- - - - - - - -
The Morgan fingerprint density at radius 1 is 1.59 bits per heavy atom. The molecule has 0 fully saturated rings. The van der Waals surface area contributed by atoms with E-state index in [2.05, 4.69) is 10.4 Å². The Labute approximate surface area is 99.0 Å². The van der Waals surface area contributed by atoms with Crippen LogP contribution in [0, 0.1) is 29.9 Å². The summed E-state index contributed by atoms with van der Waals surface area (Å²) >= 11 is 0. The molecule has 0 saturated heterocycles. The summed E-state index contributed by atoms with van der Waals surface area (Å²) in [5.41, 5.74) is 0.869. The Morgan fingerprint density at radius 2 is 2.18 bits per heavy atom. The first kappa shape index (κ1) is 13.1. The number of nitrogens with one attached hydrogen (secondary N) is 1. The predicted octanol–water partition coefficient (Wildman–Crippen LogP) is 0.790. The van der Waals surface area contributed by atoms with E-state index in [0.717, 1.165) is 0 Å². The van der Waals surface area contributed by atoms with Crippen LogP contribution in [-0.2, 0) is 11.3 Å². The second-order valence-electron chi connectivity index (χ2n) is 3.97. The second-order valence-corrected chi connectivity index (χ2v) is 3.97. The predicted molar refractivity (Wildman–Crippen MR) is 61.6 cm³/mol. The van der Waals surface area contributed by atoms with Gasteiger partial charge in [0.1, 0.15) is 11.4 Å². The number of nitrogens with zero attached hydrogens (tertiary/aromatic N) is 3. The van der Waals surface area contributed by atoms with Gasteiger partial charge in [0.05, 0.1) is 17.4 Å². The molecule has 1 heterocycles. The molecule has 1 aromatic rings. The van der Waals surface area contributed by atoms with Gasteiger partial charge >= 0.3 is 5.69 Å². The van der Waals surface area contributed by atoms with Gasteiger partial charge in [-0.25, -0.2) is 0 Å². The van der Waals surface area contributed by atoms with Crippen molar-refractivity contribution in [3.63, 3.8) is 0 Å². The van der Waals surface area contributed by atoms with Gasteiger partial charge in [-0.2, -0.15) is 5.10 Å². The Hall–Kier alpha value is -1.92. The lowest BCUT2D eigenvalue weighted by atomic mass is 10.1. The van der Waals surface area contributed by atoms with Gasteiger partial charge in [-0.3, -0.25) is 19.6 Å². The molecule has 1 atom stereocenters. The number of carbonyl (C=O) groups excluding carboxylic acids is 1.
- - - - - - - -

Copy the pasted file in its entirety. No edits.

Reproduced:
The Morgan fingerprint density at radius 1 is 1.59 bits per heavy atom. The molecule has 0 fully saturated rings. The van der Waals surface area contributed by atoms with E-state index in [2.05, 4.69) is 10.4 Å². The Labute approximate surface area is 99.0 Å². The van der Waals surface area contributed by atoms with Crippen LogP contribution in [0, 0.1) is 29.9 Å². The summed E-state index contributed by atoms with van der Waals surface area (Å²) >= 11 is 0. The molecule has 0 saturated heterocycles. The summed E-state index contributed by atoms with van der Waals surface area (Å²) in [5.41, 5.74) is 0.869. The Morgan fingerprint density at radius 2 is 2.18 bits per heavy atom. The first kappa shape index (κ1) is 13.1. The number of nitrogens with one attached hydrogen (secondary N) is 1. The predicted octanol–water partition coefficient (Wildman–Crippen LogP) is 0.790. The van der Waals surface area contributed by atoms with E-state index in [0.717, 1.165) is 0 Å². The van der Waals surface area contributed by atoms with Crippen LogP contribution in [-0.2, 0) is 11.3 Å². The second-order valence-electron chi connectivity index (χ2n) is 3.97. The second-order valence-corrected chi connectivity index (χ2v) is 3.97. The predicted molar refractivity (Wildman–Crippen MR) is 61.6 cm³/mol. The van der Waals surface area contributed by atoms with Gasteiger partial charge in [0.1, 0.15) is 11.4 Å². The number of nitrogens with zero attached hydrogens (tertiary/aromatic N) is 3. The van der Waals surface area contributed by atoms with Gasteiger partial charge in [0.05, 0.1) is 17.4 Å². The molecule has 1 heterocycles. The molecule has 1 aromatic rings. The van der Waals surface area contributed by atoms with Gasteiger partial charge >= 0.3 is 5.69 Å². The van der Waals surface area contributed by atoms with Gasteiger partial charge in [-0.25, -0.2) is 0 Å². The van der Waals surface area contributed by atoms with Crippen molar-refractivity contribution in [3.63, 3.8) is 0 Å². The van der Waals surface area contributed by atoms with Gasteiger partial charge in [-0.2, -0.15) is 5.10 Å². The Hall–Kier alpha value is -1.92. The lowest BCUT2D eigenvalue weighted by atomic mass is 10.1. The van der Waals surface area contributed by atoms with Gasteiger partial charge in [-0.3, -0.25) is 19.6 Å². The molecule has 1 atom stereocenters. The number of carbonyl (C=O) groups excluding carboxylic acids is 1.